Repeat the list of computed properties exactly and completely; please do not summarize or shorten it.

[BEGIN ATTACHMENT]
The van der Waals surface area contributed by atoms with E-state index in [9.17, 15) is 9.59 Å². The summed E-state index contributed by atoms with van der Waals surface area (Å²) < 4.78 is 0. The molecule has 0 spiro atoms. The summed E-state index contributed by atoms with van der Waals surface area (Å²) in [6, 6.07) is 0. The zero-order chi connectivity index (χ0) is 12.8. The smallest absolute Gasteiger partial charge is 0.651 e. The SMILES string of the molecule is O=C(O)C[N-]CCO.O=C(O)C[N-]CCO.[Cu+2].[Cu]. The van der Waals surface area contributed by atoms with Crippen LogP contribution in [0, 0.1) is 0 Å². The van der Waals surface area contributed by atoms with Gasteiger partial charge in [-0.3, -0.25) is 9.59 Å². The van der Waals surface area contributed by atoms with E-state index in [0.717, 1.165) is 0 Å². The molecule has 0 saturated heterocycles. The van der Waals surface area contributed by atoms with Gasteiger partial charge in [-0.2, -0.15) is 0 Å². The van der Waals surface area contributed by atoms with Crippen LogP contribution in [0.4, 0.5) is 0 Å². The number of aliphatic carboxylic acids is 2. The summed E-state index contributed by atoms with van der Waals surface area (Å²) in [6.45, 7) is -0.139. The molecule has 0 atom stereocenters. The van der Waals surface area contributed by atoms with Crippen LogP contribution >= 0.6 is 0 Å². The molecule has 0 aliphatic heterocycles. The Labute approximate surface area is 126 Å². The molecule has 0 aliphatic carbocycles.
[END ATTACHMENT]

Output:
The van der Waals surface area contributed by atoms with E-state index in [9.17, 15) is 9.59 Å². The summed E-state index contributed by atoms with van der Waals surface area (Å²) < 4.78 is 0. The molecule has 0 spiro atoms. The summed E-state index contributed by atoms with van der Waals surface area (Å²) in [6, 6.07) is 0. The zero-order chi connectivity index (χ0) is 12.8. The smallest absolute Gasteiger partial charge is 0.651 e. The SMILES string of the molecule is O=C(O)C[N-]CCO.O=C(O)C[N-]CCO.[Cu+2].[Cu]. The van der Waals surface area contributed by atoms with Crippen LogP contribution in [0, 0.1) is 0 Å². The van der Waals surface area contributed by atoms with Gasteiger partial charge in [-0.3, -0.25) is 9.59 Å². The van der Waals surface area contributed by atoms with E-state index in [0.717, 1.165) is 0 Å². The molecule has 0 saturated heterocycles. The van der Waals surface area contributed by atoms with Gasteiger partial charge in [-0.2, -0.15) is 0 Å². The van der Waals surface area contributed by atoms with Crippen LogP contribution in [0.4, 0.5) is 0 Å². The number of aliphatic carboxylic acids is 2. The summed E-state index contributed by atoms with van der Waals surface area (Å²) in [6.45, 7) is -0.139. The molecule has 0 atom stereocenters. The van der Waals surface area contributed by atoms with Crippen LogP contribution >= 0.6 is 0 Å². The molecule has 0 aliphatic heterocycles. The Labute approximate surface area is 126 Å². The molecule has 0 aliphatic carbocycles.